Winter tyres are full of grooves and mouldings within the tread to provide as much grip as possible, they don’t need to solely used in snowy / icy conditions either, the way the tyre is designed they provide excellent water disbursement, so a tyre that works well below 7°c and moves a lot of water away from the contact patch is prefect for a British Winter, they only downside depending on the manufacture and design they can be a little nosey.
Depending on the age and model of your car, you’ll either have conventional Halogen Bulbs or the new HID/Laser style headlights which are amazing in the dark rainy nights. Being a bunch of retro-car owners, we mostly have halogen bulbs and need all the help we can get. In the lifespan of a halogen filament bulb, the filament degrades over time from the turning off and on of the lights weakening it slowly over time giving a dimmer light output. Just swapping to a new set of bulbs you’ll see massive improvements instantly without even upgrading to a better bulb
You can upgrade the bulbs to the likes of the Osram Night Breakers, these give out over 70% more light than a standard bulb and produce a whiter light too, aesthetically this whiter light can your car look newer.
Something we’ve been looking more closely at recently, and after playing around with some tint film something we’ll pursue, Is the fitment of yellow bulbs in foglights.
Yellow light produces a longer wavelength than white light and in theory is able to cut through fog better which in turn helps you see better, the yellower light is less dazzling to other drivers, and yellow fogs just look cool.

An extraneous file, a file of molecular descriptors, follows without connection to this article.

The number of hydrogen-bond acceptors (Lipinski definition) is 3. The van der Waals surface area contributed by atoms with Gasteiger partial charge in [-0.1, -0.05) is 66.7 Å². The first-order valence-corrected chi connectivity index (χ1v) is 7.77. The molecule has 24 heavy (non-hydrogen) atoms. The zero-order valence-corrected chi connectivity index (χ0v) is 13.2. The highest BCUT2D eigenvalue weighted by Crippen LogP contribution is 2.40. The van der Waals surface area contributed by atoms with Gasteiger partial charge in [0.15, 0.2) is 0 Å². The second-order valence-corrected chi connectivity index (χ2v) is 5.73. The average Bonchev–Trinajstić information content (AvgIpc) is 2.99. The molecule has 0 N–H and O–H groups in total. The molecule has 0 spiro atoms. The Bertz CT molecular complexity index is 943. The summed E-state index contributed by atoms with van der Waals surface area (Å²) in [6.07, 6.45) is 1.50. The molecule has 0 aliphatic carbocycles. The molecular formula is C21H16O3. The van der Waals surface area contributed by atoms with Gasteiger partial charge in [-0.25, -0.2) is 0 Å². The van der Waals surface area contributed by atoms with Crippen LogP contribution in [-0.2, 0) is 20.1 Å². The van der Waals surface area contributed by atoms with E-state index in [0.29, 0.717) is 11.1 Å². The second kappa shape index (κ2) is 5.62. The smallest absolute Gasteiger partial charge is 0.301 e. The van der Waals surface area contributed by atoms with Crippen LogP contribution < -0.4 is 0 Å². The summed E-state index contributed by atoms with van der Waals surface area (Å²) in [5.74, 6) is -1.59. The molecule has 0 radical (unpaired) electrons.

Just like the coolant in the radiator and expansion tank, neat water in the screen wash bottle can freeze. Its advised to mix screen wash to a 50:50 concentration using a concentrate instead of a premixed solution, premixed solution generally stay liquid to about -5°c which can quickly freeze in the pipes and nozzles and can cause damage or burst a pipe. 50:50 concentration will protect to below -15°c and the stronger solution will be able to clean more grime and salt off the windscreen
Coolant; the mixture of Water and AntiFreeze should be able to protect your engine and cooling system from freezing to a temperature of -30°c. This may seem extreme but Braemar in Scotland regularly sees low figures and the record of -27.2°c for the UK. Always top up coolant with the same colour that’s currently in your system, red or blue – and if you’re unsure seek advice from an expert.
The cold weather, creeps up and kills batteries, especially if your car isn’t being used as a daily. It’s always worth investing in a smart charger like a C-Tek which will condition the battery and keep it in tip-top condition and ready for those crisp winter morning drives.
Locks and Hinges
Give the barrels of your exterior locks a quick squirt of WD40 or GT85; this will lubricate, and clean the mechanisms and protect them from freezing up. The winter months and road salt are brutal on cars, we’re going to cover cleaning, and protecting your car in the next post but in the meantime make sure you give all your hinges a quick squirt of white grease to keep the grime and salt away from the moving parts.